Earlier this week, the Bank of Canada kept the overnight rate at 1.75% for the seventh straight policy meeting, stating that “the current degree of monetary policy stimulus remains appropriate.”
Said announcement came amid the national economy’s consistent performance in recent months. The impact of greater purchasing power, along with consumers steadily adapting to the pressures of the B-20 stress test, has become especially apparent in home sales activity in the nation’s largest markets.
Data from the Toronto Real Estate Board indicated that in the GTA, residential transactions had a 13% year-over-year increase in August.
By asset class, single detached housing was the most popular in the region last month, with a 21.3% annual increase. Semi-detached homes saw a nearly 12% increase in transactions, while condos had 4%.
All of these accompanied a 3% annual decline in new listings in August, along with a 3.6% uptick in the average home price in the GTA, ending up at $792,611.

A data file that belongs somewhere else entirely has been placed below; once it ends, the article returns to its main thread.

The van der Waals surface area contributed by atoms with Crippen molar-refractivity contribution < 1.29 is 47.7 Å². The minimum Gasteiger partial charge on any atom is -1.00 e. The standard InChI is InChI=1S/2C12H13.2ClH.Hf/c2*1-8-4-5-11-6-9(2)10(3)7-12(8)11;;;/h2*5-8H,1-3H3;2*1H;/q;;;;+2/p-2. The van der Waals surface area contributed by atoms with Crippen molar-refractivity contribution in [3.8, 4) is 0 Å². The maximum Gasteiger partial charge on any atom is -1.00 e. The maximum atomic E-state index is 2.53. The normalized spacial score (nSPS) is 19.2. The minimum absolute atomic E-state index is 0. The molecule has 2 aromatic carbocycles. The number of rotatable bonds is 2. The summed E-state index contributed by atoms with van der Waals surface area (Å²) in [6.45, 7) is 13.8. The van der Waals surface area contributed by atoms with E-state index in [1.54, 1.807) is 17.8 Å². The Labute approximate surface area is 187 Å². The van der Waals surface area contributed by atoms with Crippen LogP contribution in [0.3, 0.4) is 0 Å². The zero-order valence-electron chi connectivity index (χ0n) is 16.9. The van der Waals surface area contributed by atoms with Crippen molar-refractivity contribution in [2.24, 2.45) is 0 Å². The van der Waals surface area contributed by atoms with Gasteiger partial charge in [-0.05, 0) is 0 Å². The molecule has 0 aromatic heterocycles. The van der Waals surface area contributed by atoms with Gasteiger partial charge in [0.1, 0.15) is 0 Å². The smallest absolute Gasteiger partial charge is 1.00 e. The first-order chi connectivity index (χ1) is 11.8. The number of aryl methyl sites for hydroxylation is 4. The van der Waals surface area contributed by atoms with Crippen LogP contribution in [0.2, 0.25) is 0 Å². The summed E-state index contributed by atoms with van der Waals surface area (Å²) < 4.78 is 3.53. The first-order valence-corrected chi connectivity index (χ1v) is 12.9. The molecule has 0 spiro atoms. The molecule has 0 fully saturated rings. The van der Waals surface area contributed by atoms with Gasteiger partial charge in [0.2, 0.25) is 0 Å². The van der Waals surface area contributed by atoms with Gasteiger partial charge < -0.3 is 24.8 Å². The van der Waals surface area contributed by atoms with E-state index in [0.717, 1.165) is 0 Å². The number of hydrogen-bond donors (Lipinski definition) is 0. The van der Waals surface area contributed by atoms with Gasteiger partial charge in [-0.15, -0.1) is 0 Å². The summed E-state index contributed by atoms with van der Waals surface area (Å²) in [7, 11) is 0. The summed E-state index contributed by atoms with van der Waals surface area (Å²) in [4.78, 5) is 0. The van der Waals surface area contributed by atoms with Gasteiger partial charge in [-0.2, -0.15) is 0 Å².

“This reflects the fact that demand for more expensive home types was very low in 2018 and has rebounded to a certain degree in 2019, albeit not back to the record levels experienced in 2016 and the first quarter of 2017,” TREB president Michael Collins noted in a statement, as quoted by
In Vancouver, residential sales accelerated by 15.7% year-over-year last month, with the benchmark price fell by 8.3% annually to $993,300. This was the lowest level since May 2017, according to the Real Estate Board of Greater Vancouver.
“Prices are still softening, but at a much slower pace than they had been previously,” board president Ashley Smith stated in an interview with The Globe and Mail. “Affordability is still an issue, and we’ll be seeing more sales in the lower-price categories.”
“We’re getting back to more of a normalized market,” Smith added. “We’ve seen an uptick in the number of sales. What that will equate to in terms of price is to be determined. It’s really going to be dependent on the behaviour of buyers and sellers.”